I was in Ohio this week, and the landscape was scattered with hickory and maple trees. Look closely and you can see plastic bags fluttering alongside some of the sugar maples. They’ve been tapped for their sweet sap!
A local friend introduced me to Ralph J. Rice, a third-generation maple syrup maker in Northeast Ohio’s Ashtabula County. Right now, he has 935 taps spread out across the 35 acres of woodland on his farm.
He uses draft horses to carry the sap-filled bags – more than 100 gallons at a time – out of the woods and into the sugar house, where he cooks it into scrumptious syrup.
Taking some of the sap from a sugar maple doesn’t hurt the tree, Rice said. Hundreds of years of maple syrup production has proven that the trees live long, healthy lives despite the loss of sap. And, as Rice showed me on one of his trees, the tap hole heals over within a year.
Spring is the time to start tapping trees. As temperatures start to warm in March and April, the sap starts moving up the tree trunk. You can keep tapping the tree sap later in the spring, Rice said, but it doesn’t taste as good.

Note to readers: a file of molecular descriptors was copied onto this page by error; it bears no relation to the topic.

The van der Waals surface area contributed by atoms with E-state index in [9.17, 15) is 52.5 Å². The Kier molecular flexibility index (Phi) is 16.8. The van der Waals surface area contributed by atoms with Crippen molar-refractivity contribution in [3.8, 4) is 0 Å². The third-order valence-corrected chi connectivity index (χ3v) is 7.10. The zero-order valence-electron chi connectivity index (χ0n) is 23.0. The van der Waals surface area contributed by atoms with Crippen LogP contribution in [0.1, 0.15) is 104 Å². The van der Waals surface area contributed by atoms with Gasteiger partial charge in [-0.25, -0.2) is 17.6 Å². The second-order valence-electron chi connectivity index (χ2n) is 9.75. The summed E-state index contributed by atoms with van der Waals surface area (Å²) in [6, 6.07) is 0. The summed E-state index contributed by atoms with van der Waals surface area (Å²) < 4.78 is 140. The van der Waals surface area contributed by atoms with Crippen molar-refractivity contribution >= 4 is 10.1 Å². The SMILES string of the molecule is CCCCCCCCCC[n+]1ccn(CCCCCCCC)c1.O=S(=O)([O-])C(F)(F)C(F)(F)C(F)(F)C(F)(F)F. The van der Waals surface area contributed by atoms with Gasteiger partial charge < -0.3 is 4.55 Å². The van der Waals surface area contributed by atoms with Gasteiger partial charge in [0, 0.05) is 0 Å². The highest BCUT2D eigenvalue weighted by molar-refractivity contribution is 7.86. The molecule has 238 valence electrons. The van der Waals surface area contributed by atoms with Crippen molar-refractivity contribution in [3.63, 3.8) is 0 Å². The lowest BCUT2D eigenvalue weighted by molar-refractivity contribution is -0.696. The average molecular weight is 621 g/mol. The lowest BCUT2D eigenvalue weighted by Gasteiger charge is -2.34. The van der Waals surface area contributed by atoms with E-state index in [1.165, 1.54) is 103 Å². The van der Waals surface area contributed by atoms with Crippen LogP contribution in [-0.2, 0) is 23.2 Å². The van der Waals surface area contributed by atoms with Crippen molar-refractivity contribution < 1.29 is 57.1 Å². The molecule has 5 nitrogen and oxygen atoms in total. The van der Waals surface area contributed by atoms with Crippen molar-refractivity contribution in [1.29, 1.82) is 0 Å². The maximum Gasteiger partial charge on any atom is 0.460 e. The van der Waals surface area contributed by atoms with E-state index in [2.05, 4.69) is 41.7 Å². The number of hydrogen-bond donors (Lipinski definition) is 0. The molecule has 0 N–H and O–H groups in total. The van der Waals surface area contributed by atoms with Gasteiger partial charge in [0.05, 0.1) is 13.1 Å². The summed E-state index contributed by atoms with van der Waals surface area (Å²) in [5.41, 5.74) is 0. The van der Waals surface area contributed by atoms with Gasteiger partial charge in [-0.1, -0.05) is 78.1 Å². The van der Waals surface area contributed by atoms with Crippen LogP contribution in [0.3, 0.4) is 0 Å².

The sustainability of tapping trees for their sap depends in part on the size of the tree and the number of taps in it, Rice said. On average, one taphole yields 5 to 15 gallons of sap a year. A tree with a 10-inch diameter is big enough to sustain one tap, he said. You can add a second tap to a tree with a 20-inch diameter, and a third to trees over 24 inches wide. But no tree can sustain more than three taps.
Once the sap is in the sugarhouse, Rice essentially distills it through a heating process fueled by wood from his woodlot. It takes 40 to 50 gallons of sap to make one gallon of pure maple syrup.
Rice’s father and grandfather both made syrup on a farm in the same county; but the farm changed hands in a divorce so Rice had to start his own.
“I always knew this was something I wanted to do,” he said. “Now I have kids of my own who want to take it over and grandkids toddling around who like it too.”
He’s thinned some non-maple trees from the woodlot to give the young maples more room to grow.
“I might never get to tap these trees,” he said, “but they’ll be here for future generations.”